Sí, bueno—maravilloso—la Argentina won la copa mundial against the Netherlands, but it’s hardly a time to rejoice. The military couldn’t be happier for this opportunity to manipulate the win into a pretty picture of our nation, which it is overzealously, aggressively flaunting to the globe. After two weeks, the government is still using its puppets in charge of the press to mobilize images of fanáticos victoriosos clad in blue and white, seeking to erase realities of extreme cultural censorship—and oppression of in all its forms—in our country under its military rule.
I write today in a state of horror. A week before the final partido of the World Cup, papá discovered that his bodyguard, aptly named Juan, had been assassinated. Papá came home immediately and explained to mama that somehow, he needed to hide himself, that his long-time Peronist position as organizer of laborers had finally condemned him a wanted man. He had no time, though, to prepare himself. He was disappeared from the apartment within hours. Mamá tells me that one of the intervention officers had slapped her across the face when she swore at him, and in a misdirected act of excess, the other had knocked a portrait of our family from the mantelpiece, breaking the frame. I am relieved but confused that mamá—secretary at papá’s union headquarters—was left alone in the apartment, and I fear that it’s only a matter of time. She says that as papá was handcuffed and taken away, he remained calm in a way that has haunted her tremendously these past weeks, as if he was accepting the inevitable, accepting the end. I can’t stand the thought that papá would not have fought against these officers and all that they stand for, and like to think that more tactical motives were stirring behind his passivity. People are saying that captives are released when they demonstrate Christian values, but I have no idea what that means, nor do I trust it. This regime governs with fear sparked by its inconsistency of punishment, not with justice.
In retrospect, I’m surprised that papá remained a free man for as long as he did, over two years… Since the coup—especially these past months—the military has assassinated more higher-ups in the UOM than I can count on both of my hands, and papa is only ranks below the union-wide leaders, as he manages the sector of the unión metalúrgica at the factory out in Quilmes. He is a well-known Peronist, and though his headquarters are in las afueras, he lives very centrally in Capital. I think he got away with it because of what he calls his pacifismo, and for associating himself with fewer extremist workers than most leaders had in the UOM. In fact, he had actively resisted the ERP when they had tried to radically politicize—or indoctrinate with “la locura marxista”—the workers in his branch of the union.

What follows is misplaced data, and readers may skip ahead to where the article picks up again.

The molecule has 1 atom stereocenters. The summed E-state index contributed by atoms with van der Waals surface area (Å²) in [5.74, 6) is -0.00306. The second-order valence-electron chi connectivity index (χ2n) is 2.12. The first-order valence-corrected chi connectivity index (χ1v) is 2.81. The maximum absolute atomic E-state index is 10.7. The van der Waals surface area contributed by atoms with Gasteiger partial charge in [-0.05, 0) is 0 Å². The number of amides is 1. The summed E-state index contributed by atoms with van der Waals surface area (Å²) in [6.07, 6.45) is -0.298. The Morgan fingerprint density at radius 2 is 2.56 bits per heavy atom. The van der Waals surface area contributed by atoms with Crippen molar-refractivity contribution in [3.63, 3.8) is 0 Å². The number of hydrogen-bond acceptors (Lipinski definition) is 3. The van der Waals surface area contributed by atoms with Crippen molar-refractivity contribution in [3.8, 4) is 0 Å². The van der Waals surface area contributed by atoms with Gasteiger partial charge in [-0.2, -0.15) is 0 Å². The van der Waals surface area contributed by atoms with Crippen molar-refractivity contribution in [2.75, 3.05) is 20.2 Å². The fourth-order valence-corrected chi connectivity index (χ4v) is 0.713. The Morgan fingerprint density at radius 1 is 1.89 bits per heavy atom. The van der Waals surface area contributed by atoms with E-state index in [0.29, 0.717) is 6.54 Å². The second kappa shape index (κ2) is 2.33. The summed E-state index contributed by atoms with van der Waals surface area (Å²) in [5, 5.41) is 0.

We do not know where he is detained, or whether we can figure out a way to visit him in prison. No one from the government has contacted us about his disappearance, but we have heard vague word that he would have been taken to a detention center and not assassinated, at least for now. I am terrified, disgusted. I know that detention means torture. I wonder whether he is at la ESMA, and whether he could hear from his cell the roars of the crowd from the nearby estadio River Plate last week, and whether he continues to present himself with tranquility. Whether good behavior will get him released, whether torture will inspire a broken spirit or resistance. What torture is. Whether I will see him again. Whether he will see grandchildren, great grandchildren.
For now, dealing with these uncertainties amongst endless others, Maxi and I seek knowledge about papá, and are working long hours on plans to protect mama from his fate.
Hasta pronto (espero),